Recently, Armenia’s Prime Minister and Azerbaijan’s President announced that their respective countries would be setting up border security and delimitation commissions, signalling a step towards resolution of a decades-long conflict over the Nagorno-Karabakh Enclave.
Prelims, GS-II: International Relations (Important Foreign Policies and Developments), GS-I Geography (Maps), GS-I: History (World History)
Dimensions of the Article:
- Nagorno-Karabakh begin conflict
- The Azeri-Armenian war of 1991
- The war of 2016 and 2020
- Current peace talks
Nagorno-Karabakh begin conflict
- Nagorno-Karabakh is a landlocked, mountainous and forested region, falling within the boundaries of Azerbaijan.
- Nagorno-Karabakh, called Artsakh in Armenian, hosts a predominantly ethnic Armenian population with an Azeri minority.
- It is located in the South Caucasus region and is roughly made up of modern-day Armenia, Azerbaijan, and Georgia.
- Nagorno-Karabakh, which was once a part of the Armenian kingdom, has been ruled by several empires over the centuries — the Ottomans, the Persians, and the Russians.
- Armenia, Azerbaijan and Georgia later became separate Republics, with the Azeris incorporating Nagorno-Karabakh into their Republic.
- During the First World War, the Ottomans, aided by Azeris, attacked the south Caucasus, especially targeting ethnic Armenians.
- As the Ottomans retreated at the end of the World War, Azerbaijan and Armenia descended into a full-blown war in 1920.
The Azeri-Armenian war of 1991
- Soon, the Bolsheviks took over south Caucasus to expand Soviet influence and Azerbaijan, Armenia, and Georgia became Soviet Republics.
- The Soviets officially placed Nagorno-Karabakh as an autonomous Oblast (administrative region) in Azerbaijan’s territory, despite the chiefly Armenian population.
- As Soviet power began to wane in the 1980s, the ethnic Armenian population of Nagorno-Karabakh expressed a desire to be reunited with their roots and become a part of Armenia, organising a vote for the same in 1988.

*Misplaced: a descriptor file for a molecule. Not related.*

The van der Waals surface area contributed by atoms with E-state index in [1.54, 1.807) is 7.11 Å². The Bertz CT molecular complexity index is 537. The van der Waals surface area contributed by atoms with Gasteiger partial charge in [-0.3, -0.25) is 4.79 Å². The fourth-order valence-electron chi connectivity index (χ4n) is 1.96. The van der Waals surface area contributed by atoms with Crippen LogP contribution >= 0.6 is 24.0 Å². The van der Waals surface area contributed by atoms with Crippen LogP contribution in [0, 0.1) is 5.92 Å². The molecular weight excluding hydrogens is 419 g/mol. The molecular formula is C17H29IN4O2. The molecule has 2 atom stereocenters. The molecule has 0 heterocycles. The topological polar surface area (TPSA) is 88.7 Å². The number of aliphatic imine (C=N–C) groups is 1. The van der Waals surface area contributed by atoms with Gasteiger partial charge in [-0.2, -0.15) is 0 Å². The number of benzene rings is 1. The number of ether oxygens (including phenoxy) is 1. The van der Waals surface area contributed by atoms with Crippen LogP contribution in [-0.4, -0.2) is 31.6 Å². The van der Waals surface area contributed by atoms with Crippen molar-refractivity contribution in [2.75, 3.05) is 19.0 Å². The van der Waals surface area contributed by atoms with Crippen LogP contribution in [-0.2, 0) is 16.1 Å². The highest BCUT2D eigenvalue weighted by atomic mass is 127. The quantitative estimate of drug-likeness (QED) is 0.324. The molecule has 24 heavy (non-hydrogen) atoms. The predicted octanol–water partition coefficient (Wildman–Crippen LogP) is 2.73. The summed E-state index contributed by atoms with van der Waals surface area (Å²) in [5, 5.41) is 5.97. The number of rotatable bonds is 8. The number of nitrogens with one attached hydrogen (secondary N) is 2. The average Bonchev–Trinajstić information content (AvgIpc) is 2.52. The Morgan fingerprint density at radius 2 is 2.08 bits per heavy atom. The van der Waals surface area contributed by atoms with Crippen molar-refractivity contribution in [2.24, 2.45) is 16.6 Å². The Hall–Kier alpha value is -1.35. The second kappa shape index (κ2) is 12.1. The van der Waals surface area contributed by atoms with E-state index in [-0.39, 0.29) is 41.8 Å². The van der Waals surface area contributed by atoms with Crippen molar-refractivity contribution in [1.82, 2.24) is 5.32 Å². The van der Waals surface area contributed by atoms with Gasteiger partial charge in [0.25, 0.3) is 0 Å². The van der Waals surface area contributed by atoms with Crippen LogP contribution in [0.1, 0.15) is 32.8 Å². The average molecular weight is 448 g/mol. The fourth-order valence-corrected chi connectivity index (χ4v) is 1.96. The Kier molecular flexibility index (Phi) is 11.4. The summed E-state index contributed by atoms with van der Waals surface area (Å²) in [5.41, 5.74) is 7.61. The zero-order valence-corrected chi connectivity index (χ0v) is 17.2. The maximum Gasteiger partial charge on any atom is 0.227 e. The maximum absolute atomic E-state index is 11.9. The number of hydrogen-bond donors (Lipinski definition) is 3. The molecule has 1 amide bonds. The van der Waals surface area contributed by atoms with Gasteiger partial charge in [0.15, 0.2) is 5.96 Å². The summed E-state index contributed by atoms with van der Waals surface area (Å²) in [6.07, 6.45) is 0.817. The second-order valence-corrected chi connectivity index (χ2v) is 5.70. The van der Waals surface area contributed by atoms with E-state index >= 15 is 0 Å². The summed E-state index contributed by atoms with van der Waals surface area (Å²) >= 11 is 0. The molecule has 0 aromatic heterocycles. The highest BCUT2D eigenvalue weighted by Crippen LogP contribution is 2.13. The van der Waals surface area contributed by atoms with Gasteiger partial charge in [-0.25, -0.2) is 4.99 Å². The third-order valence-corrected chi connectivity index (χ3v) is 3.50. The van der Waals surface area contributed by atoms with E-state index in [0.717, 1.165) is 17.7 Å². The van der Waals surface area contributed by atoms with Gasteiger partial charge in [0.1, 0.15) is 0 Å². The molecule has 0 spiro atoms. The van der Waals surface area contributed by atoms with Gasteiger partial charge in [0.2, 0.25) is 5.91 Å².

- This did not go down well with Azerbaijan and military clashes ensued.
- The war killed nearly 30,000 people and caused numerous ethnic Azeris to flee Karabakh and Armenia.
- Some Armenians in parts of Azerbaijan fled too.
- By 1993, Armenia had taken control of most of Nagorno-Karabakh. The war ended in 1994 when both countries entered into a ceasefire brokered by Russia but the borders of Armenia and Azerbaijan were not demarcated.
Peace talks by Minsk Group:
- Peace talks were initiated by the Minsk Group but peace treaty could not be brokered.
- The Minsk Group, created by the Organisation for Security and Cooperation in Europe (OSCE) in early 1990, was co-chaired by Russia, the United States, and France.
- The Minsk Group’s proposals were continously rejected by both Yerevan and Baku.
- The role of the Minsk Group declined during the 2020 war between the two countries, as other negotiating groups entered the scene.
The war of 2016 and 2020
- A ceasefire signed in 1994 could not prevent multiple flare-ups between the Nagorno-Karabakh rebel armed forces backed by the Armenian military, and the Azerbaijani military.
- Some skirmishes turned into direct clashes and the conflict has resulted in several casualties over the years.
- A clash started between Azerbaijan and Armenia which lasted for four days.
- A ceasefire signed in Moscow put an end to the war but the Nagorno-Karabakh issue was far from resolved.
- Fresh clashes erupted on the Armenia-Azerbaijan border in September of 2020,
- It turned into a fierce six-week war in which more than 2,000 people died.
- The fighting began after Azerbaijani President Aliyev launched an offensive vowing to take back Nagorno-Karabakh and other Armenian-occupied districts.
- Both parties entered a ceasefire brokered by Moscow in November 2020.
Current peace talks
- Despite the 2020 ceasefire, clashes have not stopped.
- Recently, seven Azerbaijani and six Armenian soldiers were killed in border clashes.
- With the efforts of the Minsk Group remaining largely unsuccessful, Baku saw an opportunity to introduce its own peace proposal, which calls for the mutual recognition of each State’s territorial integrity, meaning the recognition of Nagorno-Karabakh within Azerbaijani territory.
- The European Union, meanwhile, has emerged as a potential peace broker.
- European Council President spearheaded meetings between both countries for the beginning of peace talks While both countries have now agreed to formulate border security and delimitation commissions and start talks for a peace deal, a permanent solution for the Karabakh issue remains out of sight.
-Source: The Hindu